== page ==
Εικόνες σελίδας
Ηλεκτρ. έκδοση

"The manner best known," said the Benedictines, "of punctuating in the earlier ages, was by writing in sections, and thus distinguishing the various portions of the discourse. Each section or verse was comprised in a line which the Greeks called Tixos, so that when counting the verses they discovered the number of lines contained in each volume. After the example of Cicero and of Demosthenes, Saint Jerome introduced this distinction by sections or verses in the Holy Scriptures in order to facilitate the reading and understanding them by the simple faithful. Frequently they placed at the commencement of a new sentence or verse a letter a little larger, or more forward than the other lines. The empty space in white supplied another mode of punctuation, and this was the most ancient manner, as soon as they marked the point when the reader took time to breathe, they placed a stop which rendered the discourse perspicuous.

Alcuin, in the schools he had under his direction, had this inscription placed over the benches intended for the copyists:Hic sedeant sacræ scribentes flamina legis...

Per cola distinguant proprios et commata seusus,
Et punctosa ponant ordine quisque suo.

The rules of punctuation were not, however, universally observed till the sixteenth century, and the early printers were not very faithful in noting them.

It is also to the ancient grammarians we owe the turned commas known at first under the denomination of Antilambda, the colon, the parenthesis, and the asterisk. The signs of accentuation in the Greek language have been also attributed to Aristophanes of Byzantium, marks which during a long period were only employed in manuscripts intended for scholars. Montfaucon affirms that he never came across any of those manuscripts anterior to the seventh century. As to the accents of the Latin language, they are a modern invention, and are not to be seen in any manuscript. They had no other object but to facilitate to young persons the reading of the authors, and the good editions of the classics contain them up to the present day.

MATERIALS AND IMPLEMENTS SUITABLE FOR WRITING.Nothing could be more varied than the substances employed by different nations for writing. The three most in favor we shall place before the reader. Inscriptions on stone destined to transmit historical facts to posterity have been too generally used in all times and in all countries to detain us in description:

See Nouveau Traité de Diplomatique.

Jaspar, Cornelian, Agate, &c., were even employed. Among the collection of antiques in the Royal Library, Paris, might be seen a cone of basalte, covered with cuneiform characters. It was found in the Euphrates.

The Babylonians during more than seven centuries, according to Pliny, consigned to bricks their astronomical observations; the greater number of the European museums possess some of those bricks laden with writing taking from the ruins of Babylon. The painted earthen vases were in very frequent use amongst the Greeks; they have been found in considerable heaps in certain parts of Egypt. They are covered with Greek characters, and served as an acquittance from imposts. In general they date from the very earliest period of our era.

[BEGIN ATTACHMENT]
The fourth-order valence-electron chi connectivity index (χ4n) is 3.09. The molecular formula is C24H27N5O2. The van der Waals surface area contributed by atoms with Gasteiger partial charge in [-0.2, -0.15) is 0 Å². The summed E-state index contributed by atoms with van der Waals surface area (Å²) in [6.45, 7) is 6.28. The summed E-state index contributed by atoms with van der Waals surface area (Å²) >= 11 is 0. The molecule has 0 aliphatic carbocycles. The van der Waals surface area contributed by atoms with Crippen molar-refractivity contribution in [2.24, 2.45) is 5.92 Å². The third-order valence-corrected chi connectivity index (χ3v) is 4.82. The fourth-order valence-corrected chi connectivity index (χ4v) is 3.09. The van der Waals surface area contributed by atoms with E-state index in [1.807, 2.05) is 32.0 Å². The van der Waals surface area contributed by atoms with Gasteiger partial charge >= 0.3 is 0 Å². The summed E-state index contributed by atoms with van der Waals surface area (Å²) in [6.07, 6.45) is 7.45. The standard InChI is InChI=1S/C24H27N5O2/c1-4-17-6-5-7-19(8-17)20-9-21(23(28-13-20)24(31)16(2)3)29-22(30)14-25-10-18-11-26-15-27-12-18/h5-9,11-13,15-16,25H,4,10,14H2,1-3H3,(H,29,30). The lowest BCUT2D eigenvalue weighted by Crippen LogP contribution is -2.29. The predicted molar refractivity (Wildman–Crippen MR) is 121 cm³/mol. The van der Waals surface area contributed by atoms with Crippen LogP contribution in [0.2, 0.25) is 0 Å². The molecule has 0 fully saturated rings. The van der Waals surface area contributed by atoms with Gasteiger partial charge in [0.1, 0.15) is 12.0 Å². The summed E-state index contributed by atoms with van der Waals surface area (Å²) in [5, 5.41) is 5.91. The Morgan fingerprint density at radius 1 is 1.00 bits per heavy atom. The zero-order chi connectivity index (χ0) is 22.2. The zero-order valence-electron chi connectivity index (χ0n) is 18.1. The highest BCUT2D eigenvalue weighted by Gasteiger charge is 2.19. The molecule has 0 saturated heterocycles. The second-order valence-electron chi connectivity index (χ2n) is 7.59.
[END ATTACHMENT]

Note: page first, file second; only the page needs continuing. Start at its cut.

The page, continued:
Bronze was not only useful in preserving treaties, contracts and other documents of this description, but it was also employed for letters of recommendation, furloughs granted to soldiers, &c. It appears that the Romans had even books of bronze. Such were the books deposited in the Archives of the Emperor, and where, according to Hygénius were, consigned the grants made to the colonies, the measurement and boundaries of the territories conceded.

The use of lead was not less frequent or less ancient than that of bronze. "Who will grant me," cried Job (ch.x ix. verses 23rd and 24th) "that my words may be written? who will grant me that they may be marked down in a book ? with an iron pen and in a plate of lead, or else be graven with an instrument in flint stone?"

"The Beotians," said Pausanias (book ix)" shewed me a roll of lead on which all the work of Hesiod was written, (The Works and Days) but in characters that time had very nearly effaced."

The Ancients understood the process of reducing this metal into very thin sheets or leaves; before papyrus was known in Italy, it appears, according to a passage from Pliny, that the public deeds were deposited in volumes of lead.

The decrees of the Senate bearing reference to the emperors, were, during a lengthened period, graven on books of ivory; black ink was most frequently used when writing on this

There is preserved at Lyons a copy on bronze of the discourse pronounced by Claudius, in 48, apropos to the adjunction of the Senate with the principal inhabitants of Gallia Comata.

latter substance; this method was adopted principally by those whose sight was failing.

The use of tanned skins dates to a very remote period, and was spread amongst all the nations of Asia, the Greeks, the Celts, and the Romans. They have in preservation at the Library of Brussels a manuscript of the Pentateuch which is believed to have been written anterior to the ninth century. It is written on fifty-seven skins stitched together, which form a roll of about thirty-six metres in length.

Petrarch had a leather vest, on which he wrote during his walks, when paper or parchment failed. This garment, covered with erasures, was still, in 1527, preserved as a precious relic by Cardinal Sadolet.*

The intestines of animals have also been occasionally employed, Zonare, in chap. 2 of the book 14 of his Annales, relates that the library of Constantinople, which was burned under the Emperor Basiliscus, contained the Iliad and Odyssey of Homer written in golden letters on an intestine of a serpent one hundred and twenty feet long. The Ambrosian library of Milan contains probably to the present day a diploma in letters of gold on the skin of a fish.